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Reason: None provided.

The best way to do it would probably be to use a fixed lens and use C spacers to make the focal length short enough to image a calibration pattern. A 3" pattern is about $600 and is accurate to less than a micron. Then once the lens is calibrated remove the spacers so you can image the curve. You can't use a zoom lens because changing the zoom changes the error mapping of the lens.

Like you said a high altitude is better because more curve increases your measurement to error ratio. Anyway there's only a handful of people who know how to do all that but someone could probably research it and figure it out using something like OpenCV.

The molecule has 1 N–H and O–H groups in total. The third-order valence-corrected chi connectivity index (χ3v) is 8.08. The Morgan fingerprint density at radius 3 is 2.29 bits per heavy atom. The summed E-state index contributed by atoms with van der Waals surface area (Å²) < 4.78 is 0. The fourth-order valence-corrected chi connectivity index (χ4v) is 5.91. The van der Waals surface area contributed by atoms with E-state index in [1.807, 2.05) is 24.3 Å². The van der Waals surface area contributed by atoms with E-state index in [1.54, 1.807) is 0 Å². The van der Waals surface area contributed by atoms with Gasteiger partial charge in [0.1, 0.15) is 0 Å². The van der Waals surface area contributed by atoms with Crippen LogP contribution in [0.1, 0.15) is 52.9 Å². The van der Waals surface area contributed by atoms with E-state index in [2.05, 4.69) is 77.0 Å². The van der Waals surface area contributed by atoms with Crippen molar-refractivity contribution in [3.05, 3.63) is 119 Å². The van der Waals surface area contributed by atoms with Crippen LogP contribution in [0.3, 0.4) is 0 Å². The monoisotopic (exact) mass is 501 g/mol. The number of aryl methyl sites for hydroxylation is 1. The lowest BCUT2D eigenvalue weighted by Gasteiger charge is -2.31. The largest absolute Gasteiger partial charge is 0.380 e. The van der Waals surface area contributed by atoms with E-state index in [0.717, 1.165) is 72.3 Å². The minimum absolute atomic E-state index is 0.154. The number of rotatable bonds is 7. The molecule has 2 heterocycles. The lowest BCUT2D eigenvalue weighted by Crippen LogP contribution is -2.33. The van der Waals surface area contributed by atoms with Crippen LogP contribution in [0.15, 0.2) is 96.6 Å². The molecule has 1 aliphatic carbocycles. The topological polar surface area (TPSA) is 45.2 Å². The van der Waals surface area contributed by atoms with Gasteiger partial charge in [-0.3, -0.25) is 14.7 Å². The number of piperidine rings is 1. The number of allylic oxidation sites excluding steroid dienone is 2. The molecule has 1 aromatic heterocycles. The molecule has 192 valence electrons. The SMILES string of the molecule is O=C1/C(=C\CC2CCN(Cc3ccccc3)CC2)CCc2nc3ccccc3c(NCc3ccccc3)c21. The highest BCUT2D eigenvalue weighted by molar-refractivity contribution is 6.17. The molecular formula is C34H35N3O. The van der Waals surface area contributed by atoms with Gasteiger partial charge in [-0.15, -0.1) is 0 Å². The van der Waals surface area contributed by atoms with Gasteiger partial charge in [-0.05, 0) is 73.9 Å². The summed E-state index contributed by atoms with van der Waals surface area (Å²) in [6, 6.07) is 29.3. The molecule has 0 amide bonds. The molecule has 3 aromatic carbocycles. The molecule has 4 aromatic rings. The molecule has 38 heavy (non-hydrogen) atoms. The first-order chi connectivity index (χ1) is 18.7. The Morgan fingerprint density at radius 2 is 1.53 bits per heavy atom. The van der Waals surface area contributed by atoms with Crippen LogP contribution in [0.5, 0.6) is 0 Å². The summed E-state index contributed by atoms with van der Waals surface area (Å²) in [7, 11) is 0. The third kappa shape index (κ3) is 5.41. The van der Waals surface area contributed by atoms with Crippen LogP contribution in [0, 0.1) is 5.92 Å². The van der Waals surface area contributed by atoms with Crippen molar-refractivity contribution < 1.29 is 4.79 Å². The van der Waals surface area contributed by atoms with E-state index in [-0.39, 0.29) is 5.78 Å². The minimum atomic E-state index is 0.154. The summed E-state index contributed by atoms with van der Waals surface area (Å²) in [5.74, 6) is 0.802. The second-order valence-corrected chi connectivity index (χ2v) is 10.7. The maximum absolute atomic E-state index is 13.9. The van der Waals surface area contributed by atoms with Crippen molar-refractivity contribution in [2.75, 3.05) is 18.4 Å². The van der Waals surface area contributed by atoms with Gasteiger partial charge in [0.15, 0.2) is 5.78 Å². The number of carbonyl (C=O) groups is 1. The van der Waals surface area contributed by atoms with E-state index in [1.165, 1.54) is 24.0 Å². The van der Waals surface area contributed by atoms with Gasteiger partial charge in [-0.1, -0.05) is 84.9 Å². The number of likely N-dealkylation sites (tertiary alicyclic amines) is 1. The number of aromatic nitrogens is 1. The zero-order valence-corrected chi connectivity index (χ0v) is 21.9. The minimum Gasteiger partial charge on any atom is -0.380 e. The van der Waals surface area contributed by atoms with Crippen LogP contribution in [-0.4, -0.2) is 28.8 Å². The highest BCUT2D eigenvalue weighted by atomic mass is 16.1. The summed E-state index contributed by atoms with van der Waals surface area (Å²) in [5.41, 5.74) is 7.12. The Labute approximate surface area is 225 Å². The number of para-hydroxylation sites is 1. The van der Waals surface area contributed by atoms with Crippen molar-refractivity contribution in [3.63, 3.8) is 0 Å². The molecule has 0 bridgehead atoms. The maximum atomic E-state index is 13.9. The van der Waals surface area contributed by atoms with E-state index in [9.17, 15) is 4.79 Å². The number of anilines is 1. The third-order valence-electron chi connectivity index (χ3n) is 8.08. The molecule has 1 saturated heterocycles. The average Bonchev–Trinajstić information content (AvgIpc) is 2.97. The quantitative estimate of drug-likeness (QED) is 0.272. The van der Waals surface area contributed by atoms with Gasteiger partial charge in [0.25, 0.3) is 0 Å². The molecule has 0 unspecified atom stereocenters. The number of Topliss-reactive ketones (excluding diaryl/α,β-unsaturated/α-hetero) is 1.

Also, after all that some model for atmosphere refraction should also be considered.

So in the end you cannot just look with your eyes and think something is flat. Imagine printing out 10 lines on paper and one has a 1% curve. You could never see the difference.

217 days ago
1 score
Reason: Original

The best way to do it would probably be to use a fixed lens and use C spacers to make the focal length short enough to image a calibration pattern. A 3" pattern is about $600 and is accurate to less than a micron. Then once the lens is calibrated remove the spacers so you can image the curve. You can't use a zoom lens because changing the zoom changes the error mapping of the lens.

Like you said a high altitude is better because more curve increases your measurement to error ratio. Anyway there's only a handful of people who know how to do all that but someone could probably research it and figure it out using something like OpenCV.

217 days ago
1 score